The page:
"That's not always on your mind when the game starts. We want to be a little prettier and a little flashy. We can all go around and say, 'Let's get an early lead,' but that doesn't always translate on the field. But, hopefully, with a little more concentration and maybe a little luck, we can get on the other end of the score early on."
Is there merit in perhaps being more direct? Jozy Altidore was quite effective in the second half Friday, knocking down balls and drawing fouls. He rose powerfully to redirect Landon Donovan's long ball on to Michael Bradley, who supplied the most memorable U.S. World Cup goal since John O'Brien stunned the Portuguese with his early smash in 2002. Perhaps the more direct approach wouldn't just be for the purposes of establishing something different stylistically; perhaps it could put the team in a different, more aggressive place mentally.
"You want to get into the rhythm of the game and get the ball on the ground, and there is something to be said for that," Howard said. "Maybe we can even mix it up better, but I don't think we're a direct long-ball team. I do think we have success, though, when we do that."
Whatever style the U.S. plays, lineup changes are certain. Robbie Findley took a second yellow in the tournament for, essentially, getting hit in the face with the ball. The maligned Malian referee believed, apparently, that Findley had intentionally handled the ball and cautioned the young forward. There is no appeal process except in cases where a referee has issued a card to the wrong person, so Findley will sit. He was fairly ineffective at any rate. Bob Bradley has hinted that Dempsey may play off of Altidore as a second striker, as he did in the second half Friday.
That means a fairly significant midfield shakeup, as Jose Torres seems unlikely to return after halftime removal Friday. Maurice Edu was sure and tidy in his 45 minutes alongside Michael Bradley. Or Ricardo Clark could be re-introduced.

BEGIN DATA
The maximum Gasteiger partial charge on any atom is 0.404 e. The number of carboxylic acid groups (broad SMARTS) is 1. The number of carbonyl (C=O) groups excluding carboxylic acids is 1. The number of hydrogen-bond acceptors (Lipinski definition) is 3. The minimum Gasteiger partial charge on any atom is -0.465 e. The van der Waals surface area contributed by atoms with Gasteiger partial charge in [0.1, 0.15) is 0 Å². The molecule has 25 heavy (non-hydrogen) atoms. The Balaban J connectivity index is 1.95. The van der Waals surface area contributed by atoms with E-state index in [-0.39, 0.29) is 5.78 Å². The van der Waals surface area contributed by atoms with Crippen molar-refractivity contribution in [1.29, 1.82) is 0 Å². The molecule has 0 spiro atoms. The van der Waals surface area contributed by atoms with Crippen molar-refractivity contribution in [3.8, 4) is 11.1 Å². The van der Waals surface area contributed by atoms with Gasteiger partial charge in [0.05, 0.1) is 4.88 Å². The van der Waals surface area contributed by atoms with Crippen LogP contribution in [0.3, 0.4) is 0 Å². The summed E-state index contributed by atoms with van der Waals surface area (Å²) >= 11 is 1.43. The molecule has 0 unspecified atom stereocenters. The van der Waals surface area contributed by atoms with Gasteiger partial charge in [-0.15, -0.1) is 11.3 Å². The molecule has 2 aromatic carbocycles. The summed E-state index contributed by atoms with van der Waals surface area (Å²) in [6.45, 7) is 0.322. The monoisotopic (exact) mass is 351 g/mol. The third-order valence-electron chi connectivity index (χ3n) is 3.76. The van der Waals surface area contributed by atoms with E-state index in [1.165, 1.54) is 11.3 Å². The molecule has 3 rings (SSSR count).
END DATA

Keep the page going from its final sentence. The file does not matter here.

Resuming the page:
If there is a choice on the outside, the options are vast: DaMarcus Beasley could see his first World Cup action. Or Benny Feilhaber could occupy the spot as he did against Slovenia. Stuart Holden could even see time, playing on the right while Donovan picks up the left.
If Bob Bradley keeps Dempsey in the midfield, Edson Buddle or Herculez Gomez would find himself in the starting striker spotlight.
Humbled by an initial loss, Algeria summoned a mighty effort to match England in a scoreless draw Friday, keeping the Northern Africans in the fight, too. They've yet to score at World Cup 2010, but they have ability. Much like the American team, the roster is built around types who may not be world soccer household names, but they play for good clubs.
Hassan Yebda (who plays at Portugal's Benfica), Karim Ziani (Germany's VfL Wolfsburg) and Nadir Belhadj (England's Portsmouth) all had good matches Friday, as they passed better and protected possession more dearly than their English opponents.
"They have some talented players and some physically gifted players," Bob Bradley said. "As they go forward and get the right numbers in the attack, they have the ability to create one-on-ones and go by you."
The United States advances with:
-- A U.S. win
-- U.S. tie and England loss
-- U.S. tie and England-Slovenia tie, and the U.S. maintains its +2 goals scored advantage
The United States is eliminated with:
-- U.S. loss
-- U.S. tie and England win
The United States advances and wins group with:
-- A win by a greater goal difference than England wins by
-- A win and England win by same goal differential while the U.S. maintains its +2 goals scored advantage
-- A win by two or more goals and an England-Slovenia tie
-- A win by one goal and England-Slovenia tie while scoring more goals than Slovenia